Imtiaz Ali added fuel to the fire with Tamasha where Ranbir Kapoor goes from having a successful corporate life to a successful dream-like life. Only because working hard, all clean-shaven and dressed in formals, isn’t “him”. And this isn’t just a desi phenomenon. F.R.I.E.N.D.S. portrays Ross – the only person with a meaningful job – as the proverbial loser while Joey and Phoebe, who are perennially broke, are the cool cats. Over the years, hard work has become synonymous with selling out. Ambition has become evil.

But how can we have desires without ambition? Isn’t that dangerous? Shouldn’t we buy only what we can, and if possible only what we need? Why is there such a strange dichotomy between desire and ambition? Here are some low-hanging fruits for an answer: We don’t need to earn or save because our parents have, we aren’t planning families or children either.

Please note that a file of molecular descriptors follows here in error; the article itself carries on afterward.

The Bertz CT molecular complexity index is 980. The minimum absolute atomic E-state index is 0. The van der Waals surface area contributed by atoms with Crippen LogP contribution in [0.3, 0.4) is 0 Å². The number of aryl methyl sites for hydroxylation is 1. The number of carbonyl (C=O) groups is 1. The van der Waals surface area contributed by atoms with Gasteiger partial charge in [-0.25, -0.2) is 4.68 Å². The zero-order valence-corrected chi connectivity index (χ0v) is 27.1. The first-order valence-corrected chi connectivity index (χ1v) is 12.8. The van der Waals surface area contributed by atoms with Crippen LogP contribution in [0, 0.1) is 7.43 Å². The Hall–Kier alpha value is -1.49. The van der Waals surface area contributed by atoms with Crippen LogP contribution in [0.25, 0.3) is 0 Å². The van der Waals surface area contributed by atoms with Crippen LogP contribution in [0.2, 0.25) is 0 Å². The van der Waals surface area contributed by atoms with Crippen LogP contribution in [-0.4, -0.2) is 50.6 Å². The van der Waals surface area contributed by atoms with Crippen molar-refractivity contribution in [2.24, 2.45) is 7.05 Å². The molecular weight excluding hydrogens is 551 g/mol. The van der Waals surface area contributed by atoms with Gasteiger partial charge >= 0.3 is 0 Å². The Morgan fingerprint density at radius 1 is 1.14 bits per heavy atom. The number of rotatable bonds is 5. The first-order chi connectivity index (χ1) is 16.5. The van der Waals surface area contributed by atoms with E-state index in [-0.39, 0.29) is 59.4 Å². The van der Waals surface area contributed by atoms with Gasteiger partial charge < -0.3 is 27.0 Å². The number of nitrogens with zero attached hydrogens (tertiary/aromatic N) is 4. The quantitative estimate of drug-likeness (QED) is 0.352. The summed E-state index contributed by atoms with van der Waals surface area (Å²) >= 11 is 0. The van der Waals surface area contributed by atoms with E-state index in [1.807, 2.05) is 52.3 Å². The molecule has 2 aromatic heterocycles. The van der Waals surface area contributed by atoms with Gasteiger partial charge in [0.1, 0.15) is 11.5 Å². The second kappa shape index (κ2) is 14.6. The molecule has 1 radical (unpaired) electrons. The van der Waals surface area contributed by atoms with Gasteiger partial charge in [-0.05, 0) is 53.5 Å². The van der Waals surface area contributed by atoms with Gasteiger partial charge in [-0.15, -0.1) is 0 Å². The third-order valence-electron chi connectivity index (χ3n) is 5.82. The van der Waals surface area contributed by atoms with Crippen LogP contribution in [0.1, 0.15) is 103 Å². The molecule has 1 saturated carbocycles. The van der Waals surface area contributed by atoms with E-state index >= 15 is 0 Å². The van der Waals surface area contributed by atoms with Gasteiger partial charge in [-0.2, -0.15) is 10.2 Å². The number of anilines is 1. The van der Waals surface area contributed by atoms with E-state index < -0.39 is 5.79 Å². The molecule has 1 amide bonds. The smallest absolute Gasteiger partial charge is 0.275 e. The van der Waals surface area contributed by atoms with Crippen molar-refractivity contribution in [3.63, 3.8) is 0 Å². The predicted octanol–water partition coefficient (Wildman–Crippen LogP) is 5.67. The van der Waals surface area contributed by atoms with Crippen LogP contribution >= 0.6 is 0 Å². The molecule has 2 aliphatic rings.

These are the obvious ones. A question so important needs more probing. When asked why he attempted to climb the Everest, Edmund Hillary simply said, “Because it’s there.” Basically, the answer lies in availability. The “Pepsi Thi. Pi Gaya” campaign exemplifies this best. I wanted it, I got it, I had it. Simple. What’s wrong with that? Where’s the guilt? Or the shame? That “it was available” is reason enough to have it. Plus if it’s available on a discount why shouldn’t I have it? I am not spending money, I am saving it, don’t you see? I need to save because I am not making money. I’m making nothing because I am not getting a job. Clearly, the lack of ambition is also a function of availability.

What we want (desires) is available. What we need (jobs) isn’t. And the grapes have turned sour. Since we aren’t getting any jobs, we’re telling ourselves we’d rather not have them in the first place. And we’re trying to convince those who have them, that they shouldn’t. Facing the truth? We didn’t sign up for that. So, we’ve convinced ourselves working itself is evil.

There was only one option left. Blame the government. That, however, has recently become a crime – and in some circles, even blasphemy. We all know how that ends.